So You Think Your Open Source Software is Good?

I bet there is a large chunk of the folks reading this that will say that we don’t use open source software.

And then there is another large chunk that says we’re good; all up to date.

My guess is that both of these statements are wrong.

Synopsys did a study and found these two inter-related statistics:

99% of commercial software programs examined included at least one open-source component, so those of you who checked the first statement, unless you are part of the 1%, are wrong.

91% of those commercial software products contained OUT OF DATE or ABANDONED open-source code. So those of you you checked the second statement – you, too, are likely wrong.

I know you are probably tired of me beating on the software bill of materials drum, but I will keep doing it until the problem is fixed.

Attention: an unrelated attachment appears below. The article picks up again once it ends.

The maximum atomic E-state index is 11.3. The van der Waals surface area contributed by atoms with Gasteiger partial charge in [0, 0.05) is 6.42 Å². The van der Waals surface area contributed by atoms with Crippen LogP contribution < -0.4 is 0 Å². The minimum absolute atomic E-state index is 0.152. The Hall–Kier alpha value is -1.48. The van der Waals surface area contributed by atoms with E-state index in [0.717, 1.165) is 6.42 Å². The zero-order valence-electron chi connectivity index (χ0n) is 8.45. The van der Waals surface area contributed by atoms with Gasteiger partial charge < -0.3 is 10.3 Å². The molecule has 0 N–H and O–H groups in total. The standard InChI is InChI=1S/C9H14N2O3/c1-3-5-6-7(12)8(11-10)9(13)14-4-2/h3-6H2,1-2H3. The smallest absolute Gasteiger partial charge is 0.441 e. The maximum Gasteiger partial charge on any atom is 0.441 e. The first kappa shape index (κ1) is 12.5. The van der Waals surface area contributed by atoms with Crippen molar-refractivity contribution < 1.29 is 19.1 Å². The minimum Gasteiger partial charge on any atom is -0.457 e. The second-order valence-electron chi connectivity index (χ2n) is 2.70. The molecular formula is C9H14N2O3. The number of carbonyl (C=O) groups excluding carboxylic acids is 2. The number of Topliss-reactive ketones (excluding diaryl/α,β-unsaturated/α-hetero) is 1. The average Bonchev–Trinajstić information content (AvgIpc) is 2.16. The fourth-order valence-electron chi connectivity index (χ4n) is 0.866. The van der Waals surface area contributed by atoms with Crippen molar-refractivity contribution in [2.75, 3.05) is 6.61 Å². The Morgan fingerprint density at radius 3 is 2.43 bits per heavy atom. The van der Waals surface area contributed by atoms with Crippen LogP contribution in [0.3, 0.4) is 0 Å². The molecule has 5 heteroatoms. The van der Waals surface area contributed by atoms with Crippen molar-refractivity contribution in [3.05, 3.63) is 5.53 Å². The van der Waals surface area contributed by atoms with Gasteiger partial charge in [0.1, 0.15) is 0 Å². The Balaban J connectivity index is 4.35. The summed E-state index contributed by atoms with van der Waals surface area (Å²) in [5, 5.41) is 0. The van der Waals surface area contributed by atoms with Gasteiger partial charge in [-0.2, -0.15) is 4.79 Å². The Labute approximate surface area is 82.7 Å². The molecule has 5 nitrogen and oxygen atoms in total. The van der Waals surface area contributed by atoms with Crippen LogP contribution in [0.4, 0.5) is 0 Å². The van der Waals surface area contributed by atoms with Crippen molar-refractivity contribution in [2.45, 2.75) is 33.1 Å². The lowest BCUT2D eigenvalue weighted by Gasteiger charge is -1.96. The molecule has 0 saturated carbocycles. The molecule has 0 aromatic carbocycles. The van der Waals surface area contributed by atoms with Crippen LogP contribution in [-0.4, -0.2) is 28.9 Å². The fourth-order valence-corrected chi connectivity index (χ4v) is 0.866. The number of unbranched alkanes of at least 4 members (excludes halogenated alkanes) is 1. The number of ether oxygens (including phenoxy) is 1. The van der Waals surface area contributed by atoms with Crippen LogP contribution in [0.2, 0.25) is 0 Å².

Synopsys says that of the 1,250+ software codebases that they reviewed, 91% contained components that were either more than FOUR YEARS OUT OF DATE or had seen NO DEVELOPMENT ACTIVITY IN THE LAST TWO YEARS.

Basically, we are making it very easy for the hackers to break in. Do you think that the code that is four years out of date had no bugs in it four years earlier? That doesn’t count the code that is three years out of date or two years out of date.

If hackers weaponize patches within 7 days of release on average, what do you think happens with code that is 4 years out of date?

This audit was of commercial software. Open source software is likely just as bad.

75% of the audited codebases included open source components with KNOWN VULNERABILITIES.

What could possibly go wrong?

49% contained HIGH RISK vulnerabilities.

Part of your vendor risk analysis needs to include auditing whether the vendor has a secure software development process and whether they have a software bill of materials management process.

THE EVIDENCE IS THAT MOST DON’T – AS IN ONE PERCENT PASS THE TEST.

What is the likelihood that all of your vendors – including cloud vendors – are in that one percent?

I’d say the likelihood is zero percent. Credit: ZDNet

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